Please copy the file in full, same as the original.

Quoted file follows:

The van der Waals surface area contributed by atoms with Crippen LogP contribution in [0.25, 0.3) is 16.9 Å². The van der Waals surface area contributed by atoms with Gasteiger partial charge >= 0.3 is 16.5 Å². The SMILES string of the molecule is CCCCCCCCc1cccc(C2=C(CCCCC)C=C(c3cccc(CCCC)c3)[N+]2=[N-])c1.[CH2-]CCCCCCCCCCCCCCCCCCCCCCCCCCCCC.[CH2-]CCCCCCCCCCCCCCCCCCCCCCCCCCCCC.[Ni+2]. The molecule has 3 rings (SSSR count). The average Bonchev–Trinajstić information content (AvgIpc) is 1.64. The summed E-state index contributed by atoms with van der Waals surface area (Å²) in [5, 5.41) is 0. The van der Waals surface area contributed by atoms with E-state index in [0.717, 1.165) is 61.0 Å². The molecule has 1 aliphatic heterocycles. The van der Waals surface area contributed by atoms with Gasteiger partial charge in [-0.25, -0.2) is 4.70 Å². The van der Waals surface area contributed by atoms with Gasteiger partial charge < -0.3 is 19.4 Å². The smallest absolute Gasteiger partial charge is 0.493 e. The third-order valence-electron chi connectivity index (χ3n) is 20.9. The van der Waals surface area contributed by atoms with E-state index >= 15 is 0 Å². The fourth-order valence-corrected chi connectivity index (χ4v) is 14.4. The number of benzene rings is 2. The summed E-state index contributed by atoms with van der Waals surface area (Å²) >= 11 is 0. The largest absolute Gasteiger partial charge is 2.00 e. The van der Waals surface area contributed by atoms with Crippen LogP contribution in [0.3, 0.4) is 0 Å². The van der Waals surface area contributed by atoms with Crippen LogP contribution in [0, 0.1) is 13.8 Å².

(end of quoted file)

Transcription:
The van der Waals surface area contributed by atoms with Crippen LogP contribution in [0.25, 0.3) is 16.9 Å². The van der Waals surface area contributed by atoms with Gasteiger partial charge >= 0.3 is 16.5 Å². The SMILES string of the molecule is CCCCCCCCc1cccc(C2=C(CCCCC)C=C(c3cccc(CCCC)c3)[N+]2=[N-])c1.[CH2-]CCCCCCCCCCCCCCCCCCCCCCCCCCCCC.[CH2-]CCCCCCCCCCCCCCCCCCCCCCCCCCCCC.[Ni+2]. The molecule has 3 rings (SSSR count). The average Bonchev–Trinajstić information content (AvgIpc) is 1.64. The summed E-state index contributed by atoms with van der Waals surface area (Å²) in [5, 5.41) is 0. The van der Waals surface area contributed by atoms with E-state index in [0.717, 1.165) is 61.0 Å². The molecule has 1 aliphatic heterocycles. The van der Waals surface area contributed by atoms with Gasteiger partial charge in [-0.25, -0.2) is 4.70 Å². The van der Waals surface area contributed by atoms with Gasteiger partial charge < -0.3 is 19.4 Å². The smallest absolute Gasteiger partial charge is 0.493 e. The third-order valence-electron chi connectivity index (χ3n) is 20.9. The van der Waals surface area contributed by atoms with E-state index >= 15 is 0 Å². The fourth-order valence-corrected chi connectivity index (χ4v) is 14.4. The number of benzene rings is 2. The summed E-state index contributed by atoms with van der Waals surface area (Å²) >= 11 is 0. The largest absolute Gasteiger partial charge is 2.00 e. The van der Waals surface area contributed by atoms with Crippen LogP contribution in [0.3, 0.4) is 0 Å². The van der Waals surface area contributed by atoms with Crippen LogP contribution in [0, 0.1) is 13.8 Å².